Fig. 2
figure 2

Overall prosthesis mechanical complication-free survival curve

Table 6 Cumulative complication-free rates and curve comparison

Multivariate regression analysis

Multivariate regression analysis with Cox regression was used to examine the influential factors, including sex, material, implant position and location. The results are shown in Table 7. After multivariate regression analysis, the results showed that material, gender and tooth position were independent factors affecting the survival time. According to the HR value, the material was an independent protective factor, indicating that IACs had a longer survival time than GPCs (p = 0.043, HR = 0.615 (95% CI [0.385;0.984])). Sex was an independent risk factor, and the female survival time was shorter than the male survival time (p = 0.041, HR = 1.627 (95% CI [1.021;2.592])). The survival time of premolars was longer than that of molars (p = 0.024, HR = 0.375 (95% CI [0.160;0.879])). The other indicators did not independently affect the survival time.

Table 7 Cox regression model of the four influencing factors

Discussion

A previous 5-year systematic review of the clinical outcomes of fixed complete dentures supported by implants showed that the survival rate of the implants was satisfactory but that the prosthetic complication rate was rather high [18]. Veneer chipping was the most common prosthetic complication. Other studies have also shown that the complication rates of implant-supported fixed prostheses have significantly increased over time [2, 19]. In most clinical studies regarding locking-taper systems, most of the prostheses that were examined were porcelain-fused-metal-fixed prosthetics, most commonly GPCs [15, 20, 21]. Compared to the number of studies on GPCs, far fewer studies have focused on metal-acrylic prostheses, and most of these studies have mainly focused on complete dentures [22, 23]. The conclusion that veneer chipping is the most common prosthetic complication associated with titanium-acrylic complete dentures has been confirmed in other studies [22,23,24].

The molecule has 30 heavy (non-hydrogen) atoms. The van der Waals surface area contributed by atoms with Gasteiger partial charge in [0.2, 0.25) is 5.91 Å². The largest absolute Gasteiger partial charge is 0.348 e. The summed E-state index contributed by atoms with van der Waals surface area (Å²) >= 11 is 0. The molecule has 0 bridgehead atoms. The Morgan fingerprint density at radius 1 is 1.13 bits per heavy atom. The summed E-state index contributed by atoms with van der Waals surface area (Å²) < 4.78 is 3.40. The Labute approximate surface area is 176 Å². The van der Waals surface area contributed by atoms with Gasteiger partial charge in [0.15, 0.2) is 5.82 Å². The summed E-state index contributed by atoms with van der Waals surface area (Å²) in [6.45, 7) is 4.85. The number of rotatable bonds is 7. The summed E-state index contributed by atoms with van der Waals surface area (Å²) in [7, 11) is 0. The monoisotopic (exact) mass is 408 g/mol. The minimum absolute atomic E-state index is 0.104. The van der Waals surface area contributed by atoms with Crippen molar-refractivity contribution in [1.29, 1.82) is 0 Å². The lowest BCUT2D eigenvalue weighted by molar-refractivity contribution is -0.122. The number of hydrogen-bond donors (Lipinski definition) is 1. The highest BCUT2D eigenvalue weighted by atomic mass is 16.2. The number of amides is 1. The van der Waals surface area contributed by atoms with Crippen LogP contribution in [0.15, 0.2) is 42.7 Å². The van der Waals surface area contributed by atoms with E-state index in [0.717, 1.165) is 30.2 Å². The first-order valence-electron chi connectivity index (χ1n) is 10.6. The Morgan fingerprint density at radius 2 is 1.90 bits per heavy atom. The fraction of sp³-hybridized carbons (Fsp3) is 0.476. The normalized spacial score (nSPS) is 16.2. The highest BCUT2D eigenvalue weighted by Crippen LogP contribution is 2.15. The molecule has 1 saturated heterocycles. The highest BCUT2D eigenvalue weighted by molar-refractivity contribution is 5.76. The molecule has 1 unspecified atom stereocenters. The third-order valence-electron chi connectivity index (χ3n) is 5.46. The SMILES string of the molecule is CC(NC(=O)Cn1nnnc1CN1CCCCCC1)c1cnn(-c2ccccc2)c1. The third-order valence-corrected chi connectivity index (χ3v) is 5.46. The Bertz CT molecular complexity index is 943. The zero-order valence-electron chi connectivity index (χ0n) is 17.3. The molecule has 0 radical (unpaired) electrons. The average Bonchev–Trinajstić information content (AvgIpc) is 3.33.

In the current study, prosthetic complications, such as abutment loosening and abutment fracture, occurred much less frequently than technical complications such as veneer chipping or decementation. This prosthetic complication distribution is similar to that observed in a previous retrospective study, in which only two abutment fractures and one case of abutment loosening were observed in the 80 subjects [10].